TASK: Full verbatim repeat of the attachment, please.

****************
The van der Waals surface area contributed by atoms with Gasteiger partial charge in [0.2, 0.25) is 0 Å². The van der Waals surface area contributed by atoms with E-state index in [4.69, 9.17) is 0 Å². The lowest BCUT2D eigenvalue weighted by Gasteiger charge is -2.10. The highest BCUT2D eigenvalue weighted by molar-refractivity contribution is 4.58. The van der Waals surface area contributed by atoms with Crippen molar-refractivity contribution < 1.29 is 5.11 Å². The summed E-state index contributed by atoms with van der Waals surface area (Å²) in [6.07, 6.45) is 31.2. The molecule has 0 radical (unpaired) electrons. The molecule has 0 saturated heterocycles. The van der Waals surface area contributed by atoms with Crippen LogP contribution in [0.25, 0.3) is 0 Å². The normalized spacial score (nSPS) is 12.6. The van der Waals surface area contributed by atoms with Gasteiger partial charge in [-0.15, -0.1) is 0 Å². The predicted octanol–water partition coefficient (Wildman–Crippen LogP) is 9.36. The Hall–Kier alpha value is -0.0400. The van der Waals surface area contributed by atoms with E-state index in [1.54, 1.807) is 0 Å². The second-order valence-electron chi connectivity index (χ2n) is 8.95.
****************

The van der Waals surface area contributed by atoms with Gasteiger partial charge in [0.2, 0.25) is 0 Å². The van der Waals surface area contributed by atoms with E-state index in [4.69, 9.17) is 0 Å². The lowest BCUT2D eigenvalue weighted by Gasteiger charge is -2.10. The highest BCUT2D eigenvalue weighted by molar-refractivity contribution is 4.58. The van der Waals surface area contributed by atoms with Crippen molar-refractivity contribution < 1.29 is 5.11 Å². The summed E-state index contributed by atoms with van der Waals surface area (Å²) in [6.07, 6.45) is 31.2. The molecule has 0 radical (unpaired) electrons. The molecule has 0 saturated heterocycles. The van der Waals surface area contributed by atoms with Crippen LogP contribution in [0.25, 0.3) is 0 Å². The normalized spacial score (nSPS) is 12.6. The van der Waals surface area contributed by atoms with Gasteiger partial charge in [-0.15, -0.1) is 0 Å². The predicted octanol–water partition coefficient (Wildman–Crippen LogP) is 9.36. The Hall–Kier alpha value is -0.0400. The van der Waals surface area contributed by atoms with E-state index in [1.54, 1.807) is 0 Å². The second-order valence-electron chi connectivity index (χ2n) is 8.95.